Musical Memoirs

Sometimes I carefully select the books I read; other times a book appears by happenstance. I came upon the text for my song Shadow Memory because my eye lit upon Susan Orlean’s book My Kind of Place while I was waiting in the check-out line at my neighborhood library and near the end of that book there was a paragraph that had to become a song. I came upon something quite important to me simply by luck.

I won’t derive any song texts from my recent reading, but quite by coincidence, I happen to have come across several musical memoirs lately:

I Sang the Unsingable – Bethany Beardslee. With world and U.S. premieres of music by Babbitt, Berg, Boulez, Dallapiccola, Maxwell Davies, Krenek, Nono, Perle, Ruggles, Shapey, Stravinsky, Webern, and many others to her credit, Bethany Beardslee made an enormous contribution to the musical life of the 1950’s into the 80’s. I ate up this book because my own time in NYC put me in touch with the traditions in which she worked. While a student at Columbia, I saw her sing Babbitt’s Philomel – in its original 4-track version; I set up music stands for a Schoenberg rehearsal led by her first husband, Jacques-Louis Monod (with whom she gave pioneering Webern performances 30 years earlier); and composers she writes about were having their pieces played at concerts I attended, or were simply present in the audience. I found the book fascinating, not least for its insights into the author’s craft. I liked her observation that singers need to sing intervals, not pitches.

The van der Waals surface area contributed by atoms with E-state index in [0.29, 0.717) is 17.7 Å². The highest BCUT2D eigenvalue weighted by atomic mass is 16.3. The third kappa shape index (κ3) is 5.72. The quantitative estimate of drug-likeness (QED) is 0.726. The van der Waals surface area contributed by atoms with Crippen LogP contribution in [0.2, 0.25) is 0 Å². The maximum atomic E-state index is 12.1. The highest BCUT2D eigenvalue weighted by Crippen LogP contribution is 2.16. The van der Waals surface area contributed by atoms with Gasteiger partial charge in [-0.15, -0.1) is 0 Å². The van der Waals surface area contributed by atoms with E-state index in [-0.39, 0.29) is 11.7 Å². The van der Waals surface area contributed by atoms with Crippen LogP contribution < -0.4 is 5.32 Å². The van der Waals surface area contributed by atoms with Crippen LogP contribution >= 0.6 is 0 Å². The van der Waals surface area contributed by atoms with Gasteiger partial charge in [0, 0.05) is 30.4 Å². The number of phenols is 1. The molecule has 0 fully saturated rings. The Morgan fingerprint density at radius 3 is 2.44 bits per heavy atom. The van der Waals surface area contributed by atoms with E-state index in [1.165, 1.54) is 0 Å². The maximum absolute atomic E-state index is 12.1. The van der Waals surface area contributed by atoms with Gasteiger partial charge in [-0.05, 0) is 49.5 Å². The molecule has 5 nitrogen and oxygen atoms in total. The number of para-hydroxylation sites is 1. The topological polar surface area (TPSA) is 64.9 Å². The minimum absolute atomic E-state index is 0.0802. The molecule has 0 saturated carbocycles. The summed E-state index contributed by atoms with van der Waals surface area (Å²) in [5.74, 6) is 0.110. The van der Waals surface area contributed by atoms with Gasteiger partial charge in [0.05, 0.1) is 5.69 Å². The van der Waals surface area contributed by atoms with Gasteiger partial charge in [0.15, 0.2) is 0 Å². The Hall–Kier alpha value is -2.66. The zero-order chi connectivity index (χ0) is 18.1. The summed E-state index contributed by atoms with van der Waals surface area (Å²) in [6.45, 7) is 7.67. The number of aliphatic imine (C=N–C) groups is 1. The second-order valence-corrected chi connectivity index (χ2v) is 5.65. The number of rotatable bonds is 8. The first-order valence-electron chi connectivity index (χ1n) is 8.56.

Building Bridges with Music – Samuel Adler. Reading these “stories from a composer’s life”, as the subtitle puts it, I was struck by how prolific Adler has been, while maintaining an extraordinarily busy and lengthy teaching career. I had not realized the considerable extent of his work as a liturgical musician, both as a composer and a choral conductor, nor his contributions to the field of educational music. At the moment, anybody writing a grant proposal connected with new music is expected to include a “social impact” component to a project (as though excellent music excellently performed does not already have a social impact), but Adler found ways to put his skills at the service of his community – in the synagogue and the school –  long before grant givers started insisting on it.

“The Broadway Sound”: The Autobiography and Selected Essays of Robert Russell Bennett. The arranger/orchestrator of most of the greatest Broadway musicals from before Show Boat through Camelot, Bennett was much more active as a composer of original works than I realized, with multiple performances by major orchestras. In fact, the book is a glimpse into a sort of alternative history of 20th century American music; as a footnote by editor George Ferencz points out, on a radio series that Bennett programmed, in which he featured pieces by many living composers, “…several native composers receiving frequent symphonic performances at the time (including Copland, Barber, Piston, Hanson, and Harris) went unperformed” while those who were performed include a number of Bennett’s colleagues in commercial music, as well as people like Oscar Levant and, unexpectedly, William Grant Still. The book is fascinating, with amusing anecdotes throughout, though the prose is a bit disjunct. Some short essays round out the book, offering technical insights into how Bennett and his colleagues got their job done.

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